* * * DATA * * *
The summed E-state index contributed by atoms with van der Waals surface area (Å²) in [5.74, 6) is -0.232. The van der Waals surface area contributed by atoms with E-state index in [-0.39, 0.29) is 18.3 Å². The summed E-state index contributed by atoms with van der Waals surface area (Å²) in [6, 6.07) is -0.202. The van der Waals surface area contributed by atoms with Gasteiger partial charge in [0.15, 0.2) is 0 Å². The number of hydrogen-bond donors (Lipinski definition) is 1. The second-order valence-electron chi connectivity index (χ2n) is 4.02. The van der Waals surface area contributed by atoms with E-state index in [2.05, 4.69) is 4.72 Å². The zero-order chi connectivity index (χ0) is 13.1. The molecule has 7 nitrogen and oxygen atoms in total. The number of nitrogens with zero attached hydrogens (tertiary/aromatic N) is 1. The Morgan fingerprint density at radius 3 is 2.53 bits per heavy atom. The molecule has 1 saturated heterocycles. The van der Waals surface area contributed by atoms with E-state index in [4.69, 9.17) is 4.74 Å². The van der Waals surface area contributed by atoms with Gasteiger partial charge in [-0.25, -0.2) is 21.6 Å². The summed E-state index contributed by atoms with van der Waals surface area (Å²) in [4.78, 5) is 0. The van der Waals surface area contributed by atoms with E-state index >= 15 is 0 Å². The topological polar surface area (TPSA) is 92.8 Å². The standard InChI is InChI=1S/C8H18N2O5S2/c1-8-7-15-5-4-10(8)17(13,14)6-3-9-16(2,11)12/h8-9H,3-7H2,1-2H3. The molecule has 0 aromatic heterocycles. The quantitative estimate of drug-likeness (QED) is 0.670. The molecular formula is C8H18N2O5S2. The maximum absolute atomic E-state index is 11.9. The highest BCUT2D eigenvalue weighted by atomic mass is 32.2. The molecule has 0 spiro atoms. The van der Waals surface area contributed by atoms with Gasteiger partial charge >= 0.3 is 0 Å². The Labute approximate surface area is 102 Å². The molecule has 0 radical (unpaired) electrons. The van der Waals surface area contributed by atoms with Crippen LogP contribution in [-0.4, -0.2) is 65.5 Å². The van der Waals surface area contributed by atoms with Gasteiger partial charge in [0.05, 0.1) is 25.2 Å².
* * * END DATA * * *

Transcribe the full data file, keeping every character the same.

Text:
The summed E-state index contributed by atoms with van der Waals surface area (Å²) in [5.74, 6) is -0.232. The van der Waals surface area contributed by atoms with E-state index in [-0.39, 0.29) is 18.3 Å². The summed E-state index contributed by atoms with van der Waals surface area (Å²) in [6, 6.07) is -0.202. The van der Waals surface area contributed by atoms with Gasteiger partial charge in [0.15, 0.2) is 0 Å². The number of hydrogen-bond donors (Lipinski definition) is 1. The second-order valence-electron chi connectivity index (χ2n) is 4.02. The van der Waals surface area contributed by atoms with E-state index in [2.05, 4.69) is 4.72 Å². The zero-order chi connectivity index (χ0) is 13.1. The molecule has 7 nitrogen and oxygen atoms in total. The number of nitrogens with zero attached hydrogens (tertiary/aromatic N) is 1. The Morgan fingerprint density at radius 3 is 2.53 bits per heavy atom. The molecule has 1 saturated heterocycles. The van der Waals surface area contributed by atoms with E-state index in [4.69, 9.17) is 4.74 Å². The van der Waals surface area contributed by atoms with Gasteiger partial charge in [-0.25, -0.2) is 21.6 Å². The summed E-state index contributed by atoms with van der Waals surface area (Å²) in [4.78, 5) is 0. The van der Waals surface area contributed by atoms with E-state index >= 15 is 0 Å². The topological polar surface area (TPSA) is 92.8 Å². The standard InChI is InChI=1S/C8H18N2O5S2/c1-8-7-15-5-4-10(8)17(13,14)6-3-9-16(2,11)12/h8-9H,3-7H2,1-2H3. The molecule has 0 aromatic heterocycles. The quantitative estimate of drug-likeness (QED) is 0.670. The molecular formula is C8H18N2O5S2. The maximum absolute atomic E-state index is 11.9. The highest BCUT2D eigenvalue weighted by atomic mass is 32.2. The molecule has 0 spiro atoms. The van der Waals surface area contributed by atoms with Gasteiger partial charge >= 0.3 is 0 Å². The Labute approximate surface area is 102 Å². The molecule has 0 radical (unpaired) electrons. The van der Waals surface area contributed by atoms with Crippen LogP contribution in [-0.4, -0.2) is 65.5 Å². The van der Waals surface area contributed by atoms with Gasteiger partial charge in [0.05, 0.1) is 25.2 Å².